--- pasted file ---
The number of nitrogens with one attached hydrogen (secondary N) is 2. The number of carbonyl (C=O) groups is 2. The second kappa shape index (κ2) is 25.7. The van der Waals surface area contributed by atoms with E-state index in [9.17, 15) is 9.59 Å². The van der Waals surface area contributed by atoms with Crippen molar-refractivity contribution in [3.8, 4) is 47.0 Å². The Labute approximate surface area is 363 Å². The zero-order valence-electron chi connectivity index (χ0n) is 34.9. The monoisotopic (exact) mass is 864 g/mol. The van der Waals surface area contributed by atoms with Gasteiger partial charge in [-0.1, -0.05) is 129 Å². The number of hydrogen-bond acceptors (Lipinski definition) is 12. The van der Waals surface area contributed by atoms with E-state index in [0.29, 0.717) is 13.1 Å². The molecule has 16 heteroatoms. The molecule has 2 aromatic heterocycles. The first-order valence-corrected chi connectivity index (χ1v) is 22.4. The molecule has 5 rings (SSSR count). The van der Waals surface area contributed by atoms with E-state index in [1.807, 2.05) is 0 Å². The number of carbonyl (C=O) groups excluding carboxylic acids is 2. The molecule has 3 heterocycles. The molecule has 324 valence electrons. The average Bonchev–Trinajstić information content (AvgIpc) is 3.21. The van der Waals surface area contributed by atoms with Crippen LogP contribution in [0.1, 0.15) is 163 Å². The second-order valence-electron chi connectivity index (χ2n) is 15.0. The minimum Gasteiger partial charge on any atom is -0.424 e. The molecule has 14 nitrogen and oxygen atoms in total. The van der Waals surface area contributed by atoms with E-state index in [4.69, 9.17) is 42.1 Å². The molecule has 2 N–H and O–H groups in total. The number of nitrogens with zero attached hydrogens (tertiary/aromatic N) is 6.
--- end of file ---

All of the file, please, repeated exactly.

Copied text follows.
The number of nitrogens with one attached hydrogen (secondary N) is 2. The number of carbonyl (C=O) groups is 2. The second kappa shape index (κ2) is 25.7. The van der Waals surface area contributed by atoms with E-state index in [9.17, 15) is 9.59 Å². The van der Waals surface area contributed by atoms with Crippen molar-refractivity contribution in [3.8, 4) is 47.0 Å². The Labute approximate surface area is 363 Å². The zero-order valence-electron chi connectivity index (χ0n) is 34.9. The monoisotopic (exact) mass is 864 g/mol. The van der Waals surface area contributed by atoms with Gasteiger partial charge in [-0.1, -0.05) is 129 Å². The number of hydrogen-bond acceptors (Lipinski definition) is 12. The van der Waals surface area contributed by atoms with E-state index in [0.29, 0.717) is 13.1 Å². The molecule has 16 heteroatoms. The molecule has 2 aromatic heterocycles. The first-order valence-corrected chi connectivity index (χ1v) is 22.4. The molecule has 5 rings (SSSR count). The van der Waals surface area contributed by atoms with E-state index in [1.807, 2.05) is 0 Å². The number of carbonyl (C=O) groups excluding carboxylic acids is 2. The molecule has 3 heterocycles. The molecule has 324 valence electrons. The average Bonchev–Trinajstić information content (AvgIpc) is 3.21. The van der Waals surface area contributed by atoms with Crippen LogP contribution in [0.1, 0.15) is 163 Å². The second-order valence-electron chi connectivity index (χ2n) is 15.0. The minimum Gasteiger partial charge on any atom is -0.424 e. The molecule has 14 nitrogen and oxygen atoms in total. The van der Waals surface area contributed by atoms with E-state index in [4.69, 9.17) is 42.1 Å². The molecule has 2 N–H and O–H groups in total. The number of nitrogens with zero attached hydrogens (tertiary/aromatic N) is 6.